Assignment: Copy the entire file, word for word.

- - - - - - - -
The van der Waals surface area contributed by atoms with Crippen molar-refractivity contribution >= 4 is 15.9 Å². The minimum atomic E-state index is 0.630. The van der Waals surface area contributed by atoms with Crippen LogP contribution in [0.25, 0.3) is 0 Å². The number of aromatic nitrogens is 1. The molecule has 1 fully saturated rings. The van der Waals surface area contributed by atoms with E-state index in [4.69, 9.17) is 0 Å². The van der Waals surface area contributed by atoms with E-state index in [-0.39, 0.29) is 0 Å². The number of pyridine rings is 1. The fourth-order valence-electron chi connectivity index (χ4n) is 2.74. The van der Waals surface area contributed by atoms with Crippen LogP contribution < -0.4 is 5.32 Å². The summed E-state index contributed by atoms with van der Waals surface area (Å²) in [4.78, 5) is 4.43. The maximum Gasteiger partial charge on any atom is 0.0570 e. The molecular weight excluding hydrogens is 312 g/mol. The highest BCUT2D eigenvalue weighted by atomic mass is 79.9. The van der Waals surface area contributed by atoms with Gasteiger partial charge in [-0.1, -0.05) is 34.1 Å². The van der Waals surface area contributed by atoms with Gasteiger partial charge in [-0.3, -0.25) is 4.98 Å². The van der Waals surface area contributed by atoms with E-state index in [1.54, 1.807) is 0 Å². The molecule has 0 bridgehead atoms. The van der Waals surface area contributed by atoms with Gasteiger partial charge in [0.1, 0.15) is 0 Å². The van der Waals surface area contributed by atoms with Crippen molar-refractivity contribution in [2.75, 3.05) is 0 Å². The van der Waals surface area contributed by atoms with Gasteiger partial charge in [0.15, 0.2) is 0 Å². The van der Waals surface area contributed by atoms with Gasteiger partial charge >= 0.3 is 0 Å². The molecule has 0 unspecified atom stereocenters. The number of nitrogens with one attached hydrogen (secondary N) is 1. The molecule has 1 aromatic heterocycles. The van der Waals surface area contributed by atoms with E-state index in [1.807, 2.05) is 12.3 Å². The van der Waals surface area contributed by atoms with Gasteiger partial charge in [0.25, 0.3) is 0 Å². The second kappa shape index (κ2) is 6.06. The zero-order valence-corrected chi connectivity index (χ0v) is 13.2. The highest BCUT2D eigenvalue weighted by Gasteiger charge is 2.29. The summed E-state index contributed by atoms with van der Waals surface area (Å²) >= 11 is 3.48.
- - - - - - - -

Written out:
The van der Waals surface area contributed by atoms with Crippen molar-refractivity contribution >= 4 is 15.9 Å². The minimum atomic E-state index is 0.630. The van der Waals surface area contributed by atoms with Crippen LogP contribution in [0.25, 0.3) is 0 Å². The number of aromatic nitrogens is 1. The molecule has 1 fully saturated rings. The van der Waals surface area contributed by atoms with E-state index in [4.69, 9.17) is 0 Å². The van der Waals surface area contributed by atoms with E-state index in [-0.39, 0.29) is 0 Å². The number of pyridine rings is 1. The fourth-order valence-electron chi connectivity index (χ4n) is 2.74. The van der Waals surface area contributed by atoms with Crippen LogP contribution < -0.4 is 5.32 Å². The summed E-state index contributed by atoms with van der Waals surface area (Å²) in [4.78, 5) is 4.43. The maximum Gasteiger partial charge on any atom is 0.0570 e. The molecular weight excluding hydrogens is 312 g/mol. The highest BCUT2D eigenvalue weighted by atomic mass is 79.9. The van der Waals surface area contributed by atoms with Gasteiger partial charge in [-0.1, -0.05) is 34.1 Å². The van der Waals surface area contributed by atoms with Gasteiger partial charge in [-0.3, -0.25) is 4.98 Å². The van der Waals surface area contributed by atoms with E-state index in [1.54, 1.807) is 0 Å². The molecule has 0 bridgehead atoms. The van der Waals surface area contributed by atoms with Gasteiger partial charge in [0.1, 0.15) is 0 Å². The van der Waals surface area contributed by atoms with Crippen molar-refractivity contribution in [2.75, 3.05) is 0 Å². The van der Waals surface area contributed by atoms with Gasteiger partial charge in [0.15, 0.2) is 0 Å². The van der Waals surface area contributed by atoms with Gasteiger partial charge >= 0.3 is 0 Å². The molecule has 0 unspecified atom stereocenters. The number of nitrogens with one attached hydrogen (secondary N) is 1. The molecule has 1 aromatic heterocycles. The van der Waals surface area contributed by atoms with E-state index in [1.807, 2.05) is 12.3 Å². The van der Waals surface area contributed by atoms with Gasteiger partial charge in [0.25, 0.3) is 0 Å². The second kappa shape index (κ2) is 6.06. The zero-order valence-corrected chi connectivity index (χ0v) is 13.2. The highest BCUT2D eigenvalue weighted by Gasteiger charge is 2.29. The summed E-state index contributed by atoms with van der Waals surface area (Å²) >= 11 is 3.48.